Syracuse’s magical run falls 1 game short of title in 82-51 loss to Connecticut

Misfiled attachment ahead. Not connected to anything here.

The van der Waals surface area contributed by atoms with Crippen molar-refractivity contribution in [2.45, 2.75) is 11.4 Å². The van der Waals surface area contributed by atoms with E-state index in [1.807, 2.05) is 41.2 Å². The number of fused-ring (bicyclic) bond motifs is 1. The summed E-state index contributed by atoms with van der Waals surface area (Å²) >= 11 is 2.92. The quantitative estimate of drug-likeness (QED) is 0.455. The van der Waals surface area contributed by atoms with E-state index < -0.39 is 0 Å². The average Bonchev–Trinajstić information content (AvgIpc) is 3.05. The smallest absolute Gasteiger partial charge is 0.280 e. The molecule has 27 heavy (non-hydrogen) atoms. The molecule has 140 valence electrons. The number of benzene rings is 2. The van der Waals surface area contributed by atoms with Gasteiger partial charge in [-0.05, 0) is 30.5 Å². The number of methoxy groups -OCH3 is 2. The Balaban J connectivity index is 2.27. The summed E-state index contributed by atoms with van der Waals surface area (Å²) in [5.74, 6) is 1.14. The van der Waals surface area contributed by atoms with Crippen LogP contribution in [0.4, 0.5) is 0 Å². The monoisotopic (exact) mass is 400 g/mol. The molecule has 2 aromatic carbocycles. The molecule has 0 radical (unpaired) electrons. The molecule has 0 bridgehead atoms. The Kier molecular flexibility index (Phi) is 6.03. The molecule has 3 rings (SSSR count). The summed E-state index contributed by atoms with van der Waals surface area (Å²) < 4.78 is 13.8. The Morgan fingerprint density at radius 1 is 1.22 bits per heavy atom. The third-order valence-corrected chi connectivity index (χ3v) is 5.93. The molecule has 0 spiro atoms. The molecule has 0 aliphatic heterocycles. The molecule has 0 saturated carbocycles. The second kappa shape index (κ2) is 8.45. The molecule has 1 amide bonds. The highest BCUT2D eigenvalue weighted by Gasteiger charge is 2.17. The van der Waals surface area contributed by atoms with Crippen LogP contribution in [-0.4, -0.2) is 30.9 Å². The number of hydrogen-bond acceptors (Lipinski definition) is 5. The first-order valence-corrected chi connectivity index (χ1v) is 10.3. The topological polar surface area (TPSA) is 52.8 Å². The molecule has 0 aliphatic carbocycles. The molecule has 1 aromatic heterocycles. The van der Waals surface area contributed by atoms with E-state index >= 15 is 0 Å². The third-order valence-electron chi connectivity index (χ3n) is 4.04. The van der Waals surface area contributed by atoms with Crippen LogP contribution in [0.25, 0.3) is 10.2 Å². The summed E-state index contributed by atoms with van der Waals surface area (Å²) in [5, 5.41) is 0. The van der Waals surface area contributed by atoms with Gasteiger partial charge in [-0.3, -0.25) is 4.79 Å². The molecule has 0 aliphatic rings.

first_imgEvan Jenkins | Staff Photographer Utilizing that same full-court press defense and quick-strike offense, Syracuse turned things around with a 16-0 run in the third quarter.“We’re never going to be the victim,” Hillsman said. “Victims lay down.”But even that run wasn’t enough to stop the Huskies from winning their 73rd consecutive game. It only trimmed a 33-point deficit to 17.Hillsman described the matchup on Monday between two teams, “one that’s great, one that’s trying to be great.” While his team was for a stretch, only UConn achieved what it wanted.“Streaks are meant to end,” UConn head coach Geno Auriemma said on Monday before pausing. “Some day.”Tuesday wasn’t that day.After losing to No. 2 Notre Dame by 11 points in the ACC championship game, Hillsman boldly proclaimed that his team could still be playing one month later.“Everybody starts off 0-0,” Hillsman said, “so we should get two games at home, we play pretty well at home. We should have moved up somewhere 4 seed, we should be a pretty high 4 seed, go on the road to a very favorable matchup, win those two, Final Four, win that one, championship game, win that one, cut down some nets.“Normally that’s how it works.”Each part of Hillsman’s path went exactly according to plan until Tuesday.SU’s matchup with women’s basketball’s goliath was too much to handle. And for the fourth straight season, UConn was the team celebrating on the season’s final day. It’s not how Hillsman envisioned it, but for the rest of the sport, that’s how it works. Comments INDIANAPOLIS — Cornelia Fondren walked off the court and hugged Quentin Hillsman. Then she hugged Alexis Peterson. And then she took a seat on the bench and watched the final minute of her career tick off the clock. She joined Brittney Sykes, Brianna Butler and Taylor Ford, the group that made up Syracuse’s best senior class in program history as their magical season of firsts came to an end one short of the ultimate prize.Sykes stood on the sideline with tears in her eyes absorbing the moment.“I was just taking in the last few seconds on the clock to realize what we accomplished this year,” she said. “…We’re going to forever remember this feeling.”As the confetti rained down from the rafters at Bankers Life Fieldhouse, Fondren walked to the locker room with her jersey pulled up over her eyes. Peterson walked off the court with a smile on her face waving to the crowd. After setting record after record, it was Connecticut celebrating the most significant one on Tuesday night.For the first time in women’s college basketball history, a team won its fourth consecutive national championship. No. 1 seed Connecticut (38-0, 18-0 American Athletic) beat No. 4 seed Syracuse (30-8, 13-3 Atlantic Coast), 82-51, to claim its 11th title in program history.AdvertisementThis is placeholder textWhen Breanna Stewart, the North Syracuse native and former No. 1 recruit in the country, was a freshman at UConn, she said her goal was to win four rings. Mission accomplished.“Well, you come here to win the game, obviously,” said Hillsman, SU’s head coach. “I thought in spurts we played pretty good, but we have to be able to rebound the ball and do the little things to beat great teams.”Within the first six minutes of the game, center Briana Day picked up two fouls. After each one, both she and Hillsman complained to the refs. But just like everything else Syracuse did on Tuesday, it didn’t matter. Nothing could derail the Huskies on its coronation night, even a 16-point third-quarter run.Sykes hit the Orange’s first basket of the game, but on UConn’s next possession, Stewart answered with a mid-range jumper. Taylor Ford hit SU’s first 3 of the night, but on UConn’s next possession Morgan Tuck backed down Bria Day and made her layup at the rim look easy. Brianna Butler, the nation’s leader in 3-pointers, hit her first. But on UConn’s next possession Moriah Jefferson beat the buzzer with a 3 of her own while falling down.At the end of the first quarter, SU was already down by 15.“I don’t think it was nerves at all,” Sykes said. “We came into the game just as confident as UConn was. We were just rushing some shots and we weren’t really getting our defense set up.”A month ago, Peterson said Syracuse could compete with the best team in the country. After winning 16 of its last 17 games, the Orange couldn’t. Seemingly every time SU made a successful play, it was followed up with an unsuccessful one. Connecticut picked apart Syracuse’s full-court press, its half-court 2-3 zone and dominated by getting fouled and making 20 shots from the free-throw line. Published on April 5, 2016 at 10:48 pm Contact Paul: [email protected] | @pschweds Facebook Twitter Google+last_img

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